On September 12, 2017, the U.S. Department of Justice announced it will not bring federal charges against the six Baltimore police officers involved in the arrest and in-custody death of Freddie Gray.
Public reaction to the death has drawn further parallels to the response to the 2014 shooting of Michael Brown, as part of a larger string of controversial uses of force by police officers in the United States against African Americans. As of April 30, 2015[update], 22 demonstrations had been held nationwide in direct response to Gray's death or in solidarity with Baltimore. Additionally, the Black Lives Matter movement has protested Gray's death.
On April 18, 2015, hundreds of people participated in a protest outside the Baltimore Police Department. Three days later, on April 21, 2015, according to Reuters, "[h]undreds of demonstrators gathered in Baltimore", protesting Gray's death. The next day, Gene Ryan, the president of the local lodge of the Fraternal Order of Police, expressed sympathy for the Gray family, but criticized the "rhetoric of protests" and suggested that "the images seen on television look and sound much like a lynch mob". William Murphy, attorney for the Gray family, demanded an "immediate apology and a retraction". Ryan defended his statement two days later, while admitting that the wording was poor. Charles M. Blow of The New York Times, reminded of a column he wrote several years ago, said that comparing protests to lynch mobs was too extreme because it inflames racial tensions by belittling the significance of the history of lynching in the United States.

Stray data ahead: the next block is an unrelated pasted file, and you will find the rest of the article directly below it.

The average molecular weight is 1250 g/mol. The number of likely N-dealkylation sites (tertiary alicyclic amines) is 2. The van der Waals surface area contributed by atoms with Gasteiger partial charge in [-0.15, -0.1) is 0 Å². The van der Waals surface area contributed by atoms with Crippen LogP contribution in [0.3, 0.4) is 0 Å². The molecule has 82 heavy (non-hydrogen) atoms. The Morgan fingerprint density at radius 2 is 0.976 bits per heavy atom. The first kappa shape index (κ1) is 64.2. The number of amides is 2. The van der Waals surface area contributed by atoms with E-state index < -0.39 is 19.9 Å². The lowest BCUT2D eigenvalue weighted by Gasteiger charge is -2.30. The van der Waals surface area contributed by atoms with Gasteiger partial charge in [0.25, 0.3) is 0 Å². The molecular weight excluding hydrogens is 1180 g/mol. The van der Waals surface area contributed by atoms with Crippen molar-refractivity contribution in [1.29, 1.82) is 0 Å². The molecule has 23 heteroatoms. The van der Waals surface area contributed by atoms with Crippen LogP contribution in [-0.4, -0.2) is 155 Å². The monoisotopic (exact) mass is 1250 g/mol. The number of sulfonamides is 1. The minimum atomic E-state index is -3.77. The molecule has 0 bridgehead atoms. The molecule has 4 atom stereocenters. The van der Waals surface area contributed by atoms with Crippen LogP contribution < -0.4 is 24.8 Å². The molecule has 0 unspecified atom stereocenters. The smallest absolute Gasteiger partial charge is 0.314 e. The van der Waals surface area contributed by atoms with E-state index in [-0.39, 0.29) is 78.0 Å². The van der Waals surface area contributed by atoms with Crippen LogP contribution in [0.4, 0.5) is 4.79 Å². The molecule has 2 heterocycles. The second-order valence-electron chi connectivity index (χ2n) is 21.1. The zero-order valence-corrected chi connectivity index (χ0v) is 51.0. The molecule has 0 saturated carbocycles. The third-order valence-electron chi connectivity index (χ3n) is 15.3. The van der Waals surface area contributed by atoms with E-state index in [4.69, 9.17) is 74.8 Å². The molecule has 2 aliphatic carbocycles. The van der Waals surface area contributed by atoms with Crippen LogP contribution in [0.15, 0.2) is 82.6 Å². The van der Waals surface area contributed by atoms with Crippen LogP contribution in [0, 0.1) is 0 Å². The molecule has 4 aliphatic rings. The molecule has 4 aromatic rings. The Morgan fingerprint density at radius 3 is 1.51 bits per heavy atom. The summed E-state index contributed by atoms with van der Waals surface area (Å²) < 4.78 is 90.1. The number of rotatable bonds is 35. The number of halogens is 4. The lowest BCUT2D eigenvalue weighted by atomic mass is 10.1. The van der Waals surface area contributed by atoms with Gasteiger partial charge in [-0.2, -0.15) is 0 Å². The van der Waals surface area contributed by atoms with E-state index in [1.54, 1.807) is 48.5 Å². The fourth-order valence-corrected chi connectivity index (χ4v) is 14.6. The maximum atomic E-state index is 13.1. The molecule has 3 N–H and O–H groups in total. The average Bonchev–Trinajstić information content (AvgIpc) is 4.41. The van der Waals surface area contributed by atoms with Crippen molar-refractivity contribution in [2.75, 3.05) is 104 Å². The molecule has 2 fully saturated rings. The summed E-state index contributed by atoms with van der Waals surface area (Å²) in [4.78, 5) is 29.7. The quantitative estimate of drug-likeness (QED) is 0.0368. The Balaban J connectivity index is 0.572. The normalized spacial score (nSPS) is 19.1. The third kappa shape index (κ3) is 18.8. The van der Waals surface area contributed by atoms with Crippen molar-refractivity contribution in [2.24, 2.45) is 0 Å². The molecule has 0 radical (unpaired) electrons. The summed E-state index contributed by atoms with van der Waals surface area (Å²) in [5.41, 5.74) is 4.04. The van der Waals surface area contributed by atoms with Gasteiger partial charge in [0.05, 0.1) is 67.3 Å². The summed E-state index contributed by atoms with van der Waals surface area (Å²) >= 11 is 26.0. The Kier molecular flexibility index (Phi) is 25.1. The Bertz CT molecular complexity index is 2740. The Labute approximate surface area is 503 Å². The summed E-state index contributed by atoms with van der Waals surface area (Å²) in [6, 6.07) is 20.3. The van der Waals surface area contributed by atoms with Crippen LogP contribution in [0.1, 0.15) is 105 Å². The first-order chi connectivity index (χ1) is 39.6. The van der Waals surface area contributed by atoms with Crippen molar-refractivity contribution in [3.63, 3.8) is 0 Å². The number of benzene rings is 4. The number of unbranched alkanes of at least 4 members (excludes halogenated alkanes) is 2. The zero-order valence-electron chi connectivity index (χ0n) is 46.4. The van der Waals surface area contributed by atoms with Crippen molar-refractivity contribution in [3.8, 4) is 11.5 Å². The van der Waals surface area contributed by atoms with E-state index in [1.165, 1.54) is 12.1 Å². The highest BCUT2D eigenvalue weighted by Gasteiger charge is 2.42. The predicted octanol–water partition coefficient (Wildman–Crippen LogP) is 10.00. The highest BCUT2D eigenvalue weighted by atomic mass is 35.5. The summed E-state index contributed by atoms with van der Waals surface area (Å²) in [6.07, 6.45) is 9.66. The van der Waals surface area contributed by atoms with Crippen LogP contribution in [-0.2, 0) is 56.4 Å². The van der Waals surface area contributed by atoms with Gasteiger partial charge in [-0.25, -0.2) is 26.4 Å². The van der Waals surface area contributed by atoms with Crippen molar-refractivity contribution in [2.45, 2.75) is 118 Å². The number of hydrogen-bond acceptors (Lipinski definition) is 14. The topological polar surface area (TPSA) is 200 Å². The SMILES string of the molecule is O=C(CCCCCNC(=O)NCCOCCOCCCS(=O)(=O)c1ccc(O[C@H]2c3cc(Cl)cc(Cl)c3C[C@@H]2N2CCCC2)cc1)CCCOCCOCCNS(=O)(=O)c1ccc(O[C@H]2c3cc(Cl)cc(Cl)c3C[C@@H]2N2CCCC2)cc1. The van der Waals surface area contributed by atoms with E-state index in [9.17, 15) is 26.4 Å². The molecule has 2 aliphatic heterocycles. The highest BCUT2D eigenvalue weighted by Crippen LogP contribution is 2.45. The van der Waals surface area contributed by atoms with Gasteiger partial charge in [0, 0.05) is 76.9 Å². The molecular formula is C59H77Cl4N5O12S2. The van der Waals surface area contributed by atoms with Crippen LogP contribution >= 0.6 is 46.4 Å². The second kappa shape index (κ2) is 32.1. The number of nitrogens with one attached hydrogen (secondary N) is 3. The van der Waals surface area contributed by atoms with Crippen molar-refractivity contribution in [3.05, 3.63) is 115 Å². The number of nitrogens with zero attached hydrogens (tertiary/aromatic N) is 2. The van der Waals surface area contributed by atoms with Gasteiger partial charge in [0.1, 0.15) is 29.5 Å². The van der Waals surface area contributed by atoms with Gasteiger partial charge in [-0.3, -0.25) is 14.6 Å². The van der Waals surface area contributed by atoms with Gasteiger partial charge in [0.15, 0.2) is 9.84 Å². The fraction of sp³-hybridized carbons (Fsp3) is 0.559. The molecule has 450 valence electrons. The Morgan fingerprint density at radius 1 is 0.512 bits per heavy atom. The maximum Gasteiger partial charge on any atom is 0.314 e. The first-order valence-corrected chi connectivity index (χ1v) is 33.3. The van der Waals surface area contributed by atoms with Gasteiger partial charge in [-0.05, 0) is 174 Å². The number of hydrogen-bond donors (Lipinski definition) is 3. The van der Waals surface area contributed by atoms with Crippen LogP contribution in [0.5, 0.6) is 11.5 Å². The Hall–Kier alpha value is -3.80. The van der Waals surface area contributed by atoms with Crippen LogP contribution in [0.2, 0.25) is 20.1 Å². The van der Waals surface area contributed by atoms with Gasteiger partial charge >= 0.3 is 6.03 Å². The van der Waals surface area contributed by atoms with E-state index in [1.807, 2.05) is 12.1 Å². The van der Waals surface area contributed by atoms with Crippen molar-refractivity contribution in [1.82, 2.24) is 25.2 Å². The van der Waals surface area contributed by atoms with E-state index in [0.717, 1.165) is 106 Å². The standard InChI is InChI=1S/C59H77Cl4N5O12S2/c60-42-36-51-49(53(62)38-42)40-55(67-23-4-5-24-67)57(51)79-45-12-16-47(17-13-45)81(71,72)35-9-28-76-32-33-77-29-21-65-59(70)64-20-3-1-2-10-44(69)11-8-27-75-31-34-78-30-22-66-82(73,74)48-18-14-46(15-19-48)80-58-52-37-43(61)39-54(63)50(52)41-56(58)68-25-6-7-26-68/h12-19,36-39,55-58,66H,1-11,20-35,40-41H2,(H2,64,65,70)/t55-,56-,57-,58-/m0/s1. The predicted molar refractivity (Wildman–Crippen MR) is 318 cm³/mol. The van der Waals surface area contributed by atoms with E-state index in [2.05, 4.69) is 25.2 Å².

On April 25, 2015, protests were organized in downtown Baltimore, and the protests turned violent as protesters threw rocks and set fires. Many protesters were angered students after being removed from their primary mode of transportation (city buses) and told to disperse from the city. Tension between the riot police and students grew as time passed, eventually leading to bottles and bricks thrown in protest of the large police presence of a so far peaceful protest of Gray's death At least 34 people were arrested, and 15 officers were injured. On April 27, rioting and looting began after the funeral of Gray, with two patrol cars destroyed and 15 officers reported injured. Protesters looted and burned down a CVS Pharmacy location in downtown Baltimore. In reaction to the unrest, the Maryland State Police sent 82 troopers to protect the city. A Baltimore Orioles baseball game against the Chicago White Sox scheduled for the evening was postponed due to the unrest. The next game commenced as scheduled but, as a precautionary measure, the match was played behind closed doors. The next series against the Tampa Bay Rays was moved to St. Petersburg. Maryland Governor Larry Hogan declared a state of emergency, and activated the Maryland National Guard. Hogan also activated 500 state troopers for duty in Baltimore and requested an additional 5,000 police officers from other locales.